On an unusually warm morning in October, I walked into the newsroom of the newspaper I worked at in our small town in Maine, US. I dropped my bag, fired up my laptop, answered a few voicemails and emails, then heard my name called by the office manager. The senior news editor wanted to see me. Ten minutes later, I was unemployed. I had lost my job due to budget cuts.
I was stunned, to say the least.
As I prepared to leave, putting what few personal things I had into a bag and calmly pushing my chair into my desk, my mind raced. How would I provide for my family? How would I be able to afford health insurance for my son who has a life-threatening condition? What the fu*k was I going to tell my husband when I showed up at home in the middle of the day?
The drive home was agonizing. When I arrived and spilled the news, my husband was predictably alarmed and upset. I was the breadwinner, after all. He had spent a great deal of energy into transitioning from a full-time career to be a stay-at-home-dad. The kids were used to his daily routine and to going to him when they needed something. Not that I was an alien or anything, but I was second in command since I spent 10 hours a day outside of our home.
It took a few emotional weeks of slapdash planning but we switched roles. Now I find myself surprisingly thankful to be sitting at my kitchen table, typing this essay, on a Wednesday morning. I still have my pyjamas on, even though I’ve polished off a pot of coffee already. The kids are getting used to my routine, which from what I understand is much stricter than dad’s, but I digress.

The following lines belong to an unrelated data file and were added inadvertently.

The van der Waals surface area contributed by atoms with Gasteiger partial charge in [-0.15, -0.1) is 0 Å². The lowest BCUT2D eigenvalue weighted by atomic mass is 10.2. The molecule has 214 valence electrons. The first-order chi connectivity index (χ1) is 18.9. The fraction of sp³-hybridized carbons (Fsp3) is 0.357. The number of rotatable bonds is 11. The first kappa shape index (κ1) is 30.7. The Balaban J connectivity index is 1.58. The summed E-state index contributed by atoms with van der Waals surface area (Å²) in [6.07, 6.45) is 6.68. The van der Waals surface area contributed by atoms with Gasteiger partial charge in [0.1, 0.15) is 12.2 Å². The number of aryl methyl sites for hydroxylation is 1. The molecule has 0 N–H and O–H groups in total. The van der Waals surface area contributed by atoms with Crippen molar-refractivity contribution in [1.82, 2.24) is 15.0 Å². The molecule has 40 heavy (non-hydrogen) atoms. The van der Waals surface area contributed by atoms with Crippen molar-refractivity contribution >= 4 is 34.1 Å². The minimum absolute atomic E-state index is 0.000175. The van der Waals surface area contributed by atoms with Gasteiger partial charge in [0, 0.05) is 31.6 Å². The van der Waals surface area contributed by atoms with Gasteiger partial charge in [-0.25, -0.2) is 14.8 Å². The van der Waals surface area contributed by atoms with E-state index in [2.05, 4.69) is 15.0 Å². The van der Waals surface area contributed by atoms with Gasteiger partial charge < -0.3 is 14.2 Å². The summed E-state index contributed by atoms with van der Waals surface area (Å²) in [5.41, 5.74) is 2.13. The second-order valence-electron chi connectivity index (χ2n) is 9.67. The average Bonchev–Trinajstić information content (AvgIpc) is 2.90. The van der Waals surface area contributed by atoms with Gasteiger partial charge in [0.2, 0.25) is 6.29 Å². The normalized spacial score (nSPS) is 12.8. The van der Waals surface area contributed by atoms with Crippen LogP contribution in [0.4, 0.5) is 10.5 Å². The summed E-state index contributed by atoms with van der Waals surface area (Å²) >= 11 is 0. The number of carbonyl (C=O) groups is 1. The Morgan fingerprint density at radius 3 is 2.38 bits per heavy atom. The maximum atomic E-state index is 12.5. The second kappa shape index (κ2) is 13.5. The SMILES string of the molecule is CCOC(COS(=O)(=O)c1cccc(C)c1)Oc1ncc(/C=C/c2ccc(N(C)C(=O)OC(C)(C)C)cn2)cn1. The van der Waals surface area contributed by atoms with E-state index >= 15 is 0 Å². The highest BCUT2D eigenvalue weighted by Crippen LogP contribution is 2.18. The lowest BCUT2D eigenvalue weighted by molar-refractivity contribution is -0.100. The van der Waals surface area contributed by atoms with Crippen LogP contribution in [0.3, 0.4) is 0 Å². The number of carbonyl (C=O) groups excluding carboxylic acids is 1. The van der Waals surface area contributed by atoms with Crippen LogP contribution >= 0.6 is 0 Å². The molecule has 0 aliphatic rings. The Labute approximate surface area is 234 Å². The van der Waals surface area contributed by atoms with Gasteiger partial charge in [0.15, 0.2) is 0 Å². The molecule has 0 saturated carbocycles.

Our financial situation is terrifying. After spending years as a SAHM, I took advantage of my day job and scrimped and saved enough to build up a nest egg to keep us afloat in the seemingly unlikely event that I lost my job. Although I was offered a small severance package, we have a family of five and life is not cheap.
My kids see me being home as a sign of stability. I’m the one who gets out of bed in the middle of the night when someone has to pee or has a fever. I’m the one who buys all the clothes and knows who likes what colours and patterns and who hates the feeling of tags and who can’t handle Velcro on his shoes. I know the nuances of picky eating. I know how to handle stains on clothing and which lights to keep on at night to ward off the monsters and ghosts that my kids are convinced exist. My husband, bless his heart, did a fabulous job as a SAHD, but he’s no mum.
If I’m being honest, I’m happier at home with my kids. There is the definite boredom and soul-crushing agony of being the one to handle the merry-go-round tasks of laundry and grocery shopping, playdates, and so on. However, I’m the one who gets to set the tone and make the decisions. I’m valued here in a way that I could never be in an office. My husband acknowledges that my efforts at home are immeasurably felt and needed. Our children seem to be happier with me at home, too.
I didn’t think I’d be thankful to have lost my job, but I am. When Thanksgiving rolls around, I’ll be sending up a silent prayer of thanks that I can still work from home as a writer but more importantly, I can be the solid rock that my kids need and deserve. In a world where mothers are forced to put their kids in daycare so that they can earn a paycheck, I am enormously lucky to be able to stay home. This may mean that we have to stretch our meager paychecks even further and worry constantly about bills, but these sacrifices are worth being able to be home with my kids all day.